WASHINGTON — President Donald Trump announced plans Monday to resurrect tariffs on all steel and aluminum imports from Brazil and Argentina, stunning political and industry leaders in those countries and extending the White House’s adversarial trade tactics to new fronts.
Trump took aim at both nations on Twitter, claiming that the devaluation of their currencies was hurting American farmers, though it was unclear what specifically triggered the announcement. He then directed his attention to the Federal Reserve, which he has frequently slammed for not cutting rates.
“Brazil and Argentina have been presiding over a massive devaluation of their currencies, which is not good for our farmers,” Trump said in an early morning tweet. He added that the U.S.’s central bank should “act so that countries, of which there are many, no longer take advantage of our strong dollar by further devaluing their currencies. This makes it very hard for our [manufacturers] & farmers to fairly export their goods. Lower Rates & Loosen — Fed!”
The surprise announcement came after it appeared as though the White House was preparing to dial back its aggressive trade approach in the lead up to next year’s election. The administration appeared close to a deal with House Democrats to revamp the North American Free Trade Agreement, and tensions with China had eased in recent weeks. Trump’s tweets were not accompanied by any announcement from the Commerce Department or the U.S. Trade Representative announcing the change more formally.
The tariffs took aim at one of the most vital industries in Brazil at a particularly vulnerable moment. Unemployment is above 10 %, and the economy has stalled. The steel industry, long one of the nation’s economic engines, has been looking increasingly wobbly as well, slashing growth projections earlier this year.
Brazilian steel exports to the U.S. accounted for roughly $2.6 billion last year — making the United States one of Brazil’s biggest markets for steel — and analysts expected the tariffs to be painful.
In Argentina, where steel and aluminum exports represent roughly $700 million, the unexpected news comes as the nation is undergoing a transition of power. If the tariffs persist, they will be one of the earliest diplomatic tests to face the incoming presidency of Alberto Fernández, a leftist politician who will take office within a week.
Before leaving the White House for a trip to a NATO gathering in London, Trump told reporters he had given Brazil and Argentina “a big break on tariffs, but now I’m taking that break off.”
“It’s very unfair to our manufacturers and very unfair to our farmers,” Trump said. “Our steel companies will be very happy, and our farmers will be very happy.”
In Brazil, the tariffs announcement stunned officials, who for nearly a year have sought to develop closer ties with the United States, particularly Brazilian President Jair Bolsonaro. Nicknamed by some as the “Trump of the Tropics,” Bolsonaro has repeatedly praised Trump, mimicked his rhetoric, and even tried to install his son as the ambassador to the United States.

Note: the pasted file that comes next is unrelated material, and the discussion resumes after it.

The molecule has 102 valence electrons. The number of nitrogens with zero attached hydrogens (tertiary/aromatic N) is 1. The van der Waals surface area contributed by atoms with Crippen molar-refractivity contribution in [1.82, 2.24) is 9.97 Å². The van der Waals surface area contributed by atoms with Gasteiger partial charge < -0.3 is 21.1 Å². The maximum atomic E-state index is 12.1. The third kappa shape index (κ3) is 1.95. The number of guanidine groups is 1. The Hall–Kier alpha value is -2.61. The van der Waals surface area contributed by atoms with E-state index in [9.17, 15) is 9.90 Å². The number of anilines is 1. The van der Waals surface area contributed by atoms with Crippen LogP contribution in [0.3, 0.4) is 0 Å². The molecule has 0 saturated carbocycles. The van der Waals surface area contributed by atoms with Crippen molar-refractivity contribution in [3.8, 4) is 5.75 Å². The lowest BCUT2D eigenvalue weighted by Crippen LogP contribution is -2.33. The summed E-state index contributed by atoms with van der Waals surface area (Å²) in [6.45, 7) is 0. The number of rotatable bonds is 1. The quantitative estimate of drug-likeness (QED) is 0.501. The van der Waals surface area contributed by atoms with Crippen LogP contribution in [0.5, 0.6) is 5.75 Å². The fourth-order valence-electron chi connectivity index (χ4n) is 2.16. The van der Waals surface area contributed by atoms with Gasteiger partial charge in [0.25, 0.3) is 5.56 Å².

But on Monday, Bolsonaro appeared taken by surprise.
“I’m going to speak with Paulo Guedes,” he told several reporters outside the presidential palace, referring to the country’s finance minister. “Aluminum? I’m going to speak with Paulo Guedes now . . . If necessary, I’ll call Trump. I have an open channel with him.”
Later in the day, the Brazilian foreign ministry issued a statement saying it “acknowledged President Trump’s declaration over the possible imposition of tariffs” and that the government was in touch with officials in Washington.
“The Brazilian government will work to defend Brazilian commercial interests and facilitate commerce with the United States, with a view to widen the commercial exchange and deepen the bilateral relationship, to the benefit of both countries,” the statement said.
The news was met by confusion in the Brazilian steel sector. The Brazilian Steel Institute, which represents most of the country’s steel companies, said it was “perplexed” not only by the tariffs but by Trump’s accusations that the government was trying to artificially devalue the Brazilian currency.
“The exchange rate in the country is free,” the institute said in a statement. “The decision to tax Brazilian steel as a way to ‘compensate’ the American worker is a retaliation against Brazil and not consistent with the partnership between the two countries.”
Trump’s tweets also referenced Wall Street’s gains — “U.S. Markets are up as much as 21% since the announcement of Tariffs on 3/1/2018,” he wrote — suggesting he’s not too concerned about a market blowback if he ratchets up trade tensions.
David Wessel, director of the Hutchins Center on Fiscal and Monetary Policy at the Brookings Institution, said the markets have been hopeful that the trade war may soon end, making the timing of Trump’s announcement all the more surprising.
“Rattling the trade war saber, which may play well with his base, seems to me like it is likely to hurt the markets,” Wessel said.
By midmorning Monday, the major U.S. indexes were in negative territory: The Dow Jones Industrial Average was off roughly 0.7%; the Standard & Poor’s 500 was 0.7% in the red; and the Nasdaq Composite was down roughly 1%.
Trump later praised Bolsonaro for “working very hard on the Amazon fires and in all respects doing a great job for the people of Brazil.”